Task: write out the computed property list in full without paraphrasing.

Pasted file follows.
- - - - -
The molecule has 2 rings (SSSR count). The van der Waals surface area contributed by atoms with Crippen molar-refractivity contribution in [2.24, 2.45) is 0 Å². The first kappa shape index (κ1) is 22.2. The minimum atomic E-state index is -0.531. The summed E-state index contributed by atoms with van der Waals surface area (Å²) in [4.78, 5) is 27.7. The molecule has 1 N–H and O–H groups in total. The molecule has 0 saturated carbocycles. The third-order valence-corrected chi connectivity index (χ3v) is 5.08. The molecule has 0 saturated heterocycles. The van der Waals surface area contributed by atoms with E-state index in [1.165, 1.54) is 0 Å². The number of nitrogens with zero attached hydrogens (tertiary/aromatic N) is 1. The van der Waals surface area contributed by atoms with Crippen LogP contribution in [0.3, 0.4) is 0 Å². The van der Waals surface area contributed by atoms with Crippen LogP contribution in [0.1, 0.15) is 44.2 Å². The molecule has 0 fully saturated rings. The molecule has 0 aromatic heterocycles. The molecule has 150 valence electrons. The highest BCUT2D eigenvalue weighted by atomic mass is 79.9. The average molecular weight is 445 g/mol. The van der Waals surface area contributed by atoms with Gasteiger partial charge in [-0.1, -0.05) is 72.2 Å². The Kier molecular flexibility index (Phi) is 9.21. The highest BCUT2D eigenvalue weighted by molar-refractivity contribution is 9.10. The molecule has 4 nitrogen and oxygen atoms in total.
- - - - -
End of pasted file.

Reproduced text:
The molecule has 2 rings (SSSR count). The van der Waals surface area contributed by atoms with Crippen molar-refractivity contribution in [2.24, 2.45) is 0 Å². The first kappa shape index (κ1) is 22.2. The minimum atomic E-state index is -0.531. The summed E-state index contributed by atoms with van der Waals surface area (Å²) in [4.78, 5) is 27.7. The molecule has 1 N–H and O–H groups in total. The molecule has 0 saturated carbocycles. The third-order valence-corrected chi connectivity index (χ3v) is 5.08. The molecule has 0 saturated heterocycles. The van der Waals surface area contributed by atoms with E-state index in [1.165, 1.54) is 0 Å². The number of nitrogens with zero attached hydrogens (tertiary/aromatic N) is 1. The van der Waals surface area contributed by atoms with Crippen LogP contribution in [0.3, 0.4) is 0 Å². The van der Waals surface area contributed by atoms with Crippen LogP contribution in [0.1, 0.15) is 44.2 Å². The molecule has 0 fully saturated rings. The molecule has 0 aromatic heterocycles. The molecule has 150 valence electrons. The highest BCUT2D eigenvalue weighted by atomic mass is 79.9. The average molecular weight is 445 g/mol. The van der Waals surface area contributed by atoms with Gasteiger partial charge in [-0.1, -0.05) is 72.2 Å². The Kier molecular flexibility index (Phi) is 9.21. The highest BCUT2D eigenvalue weighted by molar-refractivity contribution is 9.10. The molecule has 4 nitrogen and oxygen atoms in total.